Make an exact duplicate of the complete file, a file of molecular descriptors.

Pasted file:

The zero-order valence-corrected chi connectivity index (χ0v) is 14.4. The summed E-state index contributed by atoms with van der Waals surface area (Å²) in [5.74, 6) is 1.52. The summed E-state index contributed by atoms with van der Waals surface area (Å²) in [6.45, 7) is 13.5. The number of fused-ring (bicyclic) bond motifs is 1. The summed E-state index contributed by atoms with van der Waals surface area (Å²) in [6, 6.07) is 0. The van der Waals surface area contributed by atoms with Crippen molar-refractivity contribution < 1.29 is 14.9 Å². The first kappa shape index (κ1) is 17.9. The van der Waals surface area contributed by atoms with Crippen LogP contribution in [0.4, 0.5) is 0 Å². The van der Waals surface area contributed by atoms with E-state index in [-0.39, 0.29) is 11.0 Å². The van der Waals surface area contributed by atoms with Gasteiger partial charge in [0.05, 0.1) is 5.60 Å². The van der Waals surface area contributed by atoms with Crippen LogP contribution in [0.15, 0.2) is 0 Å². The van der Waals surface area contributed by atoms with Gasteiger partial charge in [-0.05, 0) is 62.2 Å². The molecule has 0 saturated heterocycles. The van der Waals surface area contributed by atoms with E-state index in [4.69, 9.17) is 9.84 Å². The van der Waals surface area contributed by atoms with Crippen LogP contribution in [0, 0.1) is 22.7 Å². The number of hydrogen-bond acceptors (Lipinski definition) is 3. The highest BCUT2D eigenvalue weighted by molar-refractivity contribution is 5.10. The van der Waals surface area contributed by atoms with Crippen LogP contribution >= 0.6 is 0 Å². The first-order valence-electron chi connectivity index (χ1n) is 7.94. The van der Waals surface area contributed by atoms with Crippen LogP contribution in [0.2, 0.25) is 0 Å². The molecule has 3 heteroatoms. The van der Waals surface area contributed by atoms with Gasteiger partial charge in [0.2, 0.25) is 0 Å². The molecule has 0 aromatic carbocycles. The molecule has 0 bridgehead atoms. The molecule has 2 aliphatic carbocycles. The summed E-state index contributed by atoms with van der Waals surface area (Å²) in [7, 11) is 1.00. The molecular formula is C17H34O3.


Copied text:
The zero-order valence-corrected chi connectivity index (χ0v) is 14.4. The summed E-state index contributed by atoms with van der Waals surface area (Å²) in [5.74, 6) is 1.52. The summed E-state index contributed by atoms with van der Waals surface area (Å²) in [6.45, 7) is 13.5. The number of fused-ring (bicyclic) bond motifs is 1. The summed E-state index contributed by atoms with van der Waals surface area (Å²) in [6, 6.07) is 0. The van der Waals surface area contributed by atoms with Crippen molar-refractivity contribution < 1.29 is 14.9 Å². The first kappa shape index (κ1) is 17.9. The van der Waals surface area contributed by atoms with Crippen LogP contribution in [0.4, 0.5) is 0 Å². The van der Waals surface area contributed by atoms with E-state index in [-0.39, 0.29) is 11.0 Å². The van der Waals surface area contributed by atoms with Gasteiger partial charge in [0.05, 0.1) is 5.60 Å². The van der Waals surface area contributed by atoms with Crippen LogP contribution in [0.15, 0.2) is 0 Å². The van der Waals surface area contributed by atoms with Gasteiger partial charge in [-0.05, 0) is 62.2 Å². The molecule has 0 saturated heterocycles. The van der Waals surface area contributed by atoms with E-state index in [4.69, 9.17) is 9.84 Å². The van der Waals surface area contributed by atoms with Crippen LogP contribution in [0, 0.1) is 22.7 Å². The number of hydrogen-bond acceptors (Lipinski definition) is 3. The highest BCUT2D eigenvalue weighted by molar-refractivity contribution is 5.10. The van der Waals surface area contributed by atoms with Crippen LogP contribution >= 0.6 is 0 Å². The first-order valence-electron chi connectivity index (χ1n) is 7.94. The van der Waals surface area contributed by atoms with Crippen LogP contribution in [0.2, 0.25) is 0 Å². The molecule has 3 heteroatoms. The van der Waals surface area contributed by atoms with Gasteiger partial charge in [0.2, 0.25) is 0 Å². The molecule has 0 aromatic carbocycles. The molecule has 0 bridgehead atoms. The molecule has 2 aliphatic carbocycles. The summed E-state index contributed by atoms with van der Waals surface area (Å²) in [7, 11) is 1.00. The molecular formula is C17H34O3.